Kenneth Oakley Biography – British Anthropologist and Geologist

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Who is Kenneth Oakley? Information on British anthropologist and geologist Kenneth Oakley biography, life story and works.

Kenneth Oakley

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Kenneth Page Oakley; British anthropologist and geologist: b. Amersham, Buckinghamshire, England, April 7, 1911. He was educated at University College School, Hampstead, and at University College, London. Following a year with the Geological Survey of Great Britain, he joined the British Museum (Natural History) in 1935 and was appointed a deputy keeper (anthropology) in 1959. He conducted archaeological and paleontological field work in east and south Africa in 1947 and 1953. In 1956, he was visiting professor of anthropology at the University of Chicago.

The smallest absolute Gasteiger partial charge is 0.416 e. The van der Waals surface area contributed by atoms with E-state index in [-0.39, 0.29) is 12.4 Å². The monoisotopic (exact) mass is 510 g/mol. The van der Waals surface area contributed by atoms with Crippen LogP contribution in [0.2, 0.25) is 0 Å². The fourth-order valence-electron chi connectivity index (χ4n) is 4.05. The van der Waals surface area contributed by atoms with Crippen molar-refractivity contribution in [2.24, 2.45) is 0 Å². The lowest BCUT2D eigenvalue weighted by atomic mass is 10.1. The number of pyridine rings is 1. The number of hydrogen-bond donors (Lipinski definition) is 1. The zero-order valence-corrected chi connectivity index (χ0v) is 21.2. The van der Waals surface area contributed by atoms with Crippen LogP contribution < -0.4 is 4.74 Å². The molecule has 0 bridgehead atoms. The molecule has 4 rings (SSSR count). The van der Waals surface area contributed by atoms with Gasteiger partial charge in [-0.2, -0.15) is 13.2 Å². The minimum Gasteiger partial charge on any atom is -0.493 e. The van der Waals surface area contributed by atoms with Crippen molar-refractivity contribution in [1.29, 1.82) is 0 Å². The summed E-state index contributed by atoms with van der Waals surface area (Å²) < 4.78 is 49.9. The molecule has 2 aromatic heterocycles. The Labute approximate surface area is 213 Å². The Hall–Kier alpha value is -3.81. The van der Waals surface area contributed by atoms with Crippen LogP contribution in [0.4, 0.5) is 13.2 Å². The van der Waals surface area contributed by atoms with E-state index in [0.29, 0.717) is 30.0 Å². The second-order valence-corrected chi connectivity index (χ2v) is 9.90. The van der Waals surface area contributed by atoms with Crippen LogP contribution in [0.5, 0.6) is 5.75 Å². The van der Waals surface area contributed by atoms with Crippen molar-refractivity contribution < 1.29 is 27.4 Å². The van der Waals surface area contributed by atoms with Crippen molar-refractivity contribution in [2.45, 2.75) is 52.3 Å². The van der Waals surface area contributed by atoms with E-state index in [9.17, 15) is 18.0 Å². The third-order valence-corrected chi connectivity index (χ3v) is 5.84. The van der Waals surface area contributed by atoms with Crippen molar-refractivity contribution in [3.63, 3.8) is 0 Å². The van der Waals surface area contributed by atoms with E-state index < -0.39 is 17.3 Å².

Oakley’s primary research interests are human paleontology, particularly the dating of fossil man, and archaeology. He advocated determining the relative age of bones by their fluorine content, which resulted in confirming the great age of the Swanscombe skull and the recentness of the Galley Hill skelton. More dramatic was his demonstration, together with others, that the famous Piltdown man, Eoanthropus, was a deliberate fraud, a modern ape jaw stained and altered to resemble the human cranial bones with which it allegedly had been found. His publications include Man the Tool-Maker (1949); “The Fluorine-Dating Method,” Yearbook of Physical Anthropology, 1949 (1951) ; “Swanscombe Man,” Yearbook of Physical Anthropology, 1952 (1953) ; and “The Solution of the Piltdown Problem,” with Joseph S. Weiner and Wilfrid E. Le Gros Clark, Bulletin of the British Museum (Natural History) : Geology, vol. 2, no. 3 (1953).

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